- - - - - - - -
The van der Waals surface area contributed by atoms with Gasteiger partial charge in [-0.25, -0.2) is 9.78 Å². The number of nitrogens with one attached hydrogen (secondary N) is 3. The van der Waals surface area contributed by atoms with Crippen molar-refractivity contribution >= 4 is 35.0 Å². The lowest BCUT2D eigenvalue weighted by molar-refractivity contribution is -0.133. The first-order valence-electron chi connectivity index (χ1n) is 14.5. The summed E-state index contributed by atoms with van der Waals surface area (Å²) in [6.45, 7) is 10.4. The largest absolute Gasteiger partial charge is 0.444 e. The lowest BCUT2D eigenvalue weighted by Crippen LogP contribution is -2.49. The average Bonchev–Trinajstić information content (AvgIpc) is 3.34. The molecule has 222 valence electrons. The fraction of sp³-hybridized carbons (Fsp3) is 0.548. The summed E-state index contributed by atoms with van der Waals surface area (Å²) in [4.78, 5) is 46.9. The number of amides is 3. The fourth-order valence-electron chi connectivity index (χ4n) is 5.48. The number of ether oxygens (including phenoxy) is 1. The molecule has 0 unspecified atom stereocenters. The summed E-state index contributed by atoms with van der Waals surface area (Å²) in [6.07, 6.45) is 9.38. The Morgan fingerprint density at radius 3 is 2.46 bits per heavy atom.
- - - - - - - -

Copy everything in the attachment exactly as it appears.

The van der Waals surface area contributed by atoms with Gasteiger partial charge in [-0.25, -0.2) is 9.78 Å². The number of nitrogens with one attached hydrogen (secondary N) is 3. The van der Waals surface area contributed by atoms with Crippen molar-refractivity contribution >= 4 is 35.0 Å². The lowest BCUT2D eigenvalue weighted by molar-refractivity contribution is -0.133. The first-order valence-electron chi connectivity index (χ1n) is 14.5. The summed E-state index contributed by atoms with van der Waals surface area (Å²) in [6.45, 7) is 10.4. The largest absolute Gasteiger partial charge is 0.444 e. The lowest BCUT2D eigenvalue weighted by Crippen LogP contribution is -2.49. The average Bonchev–Trinajstić information content (AvgIpc) is 3.34. The molecule has 222 valence electrons. The fraction of sp³-hybridized carbons (Fsp3) is 0.548. The summed E-state index contributed by atoms with van der Waals surface area (Å²) in [4.78, 5) is 46.9. The number of amides is 3. The fourth-order valence-electron chi connectivity index (χ4n) is 5.48. The number of ether oxygens (including phenoxy) is 1. The molecule has 0 unspecified atom stereocenters. The summed E-state index contributed by atoms with van der Waals surface area (Å²) in [6.07, 6.45) is 9.38. The Morgan fingerprint density at radius 3 is 2.46 bits per heavy atom.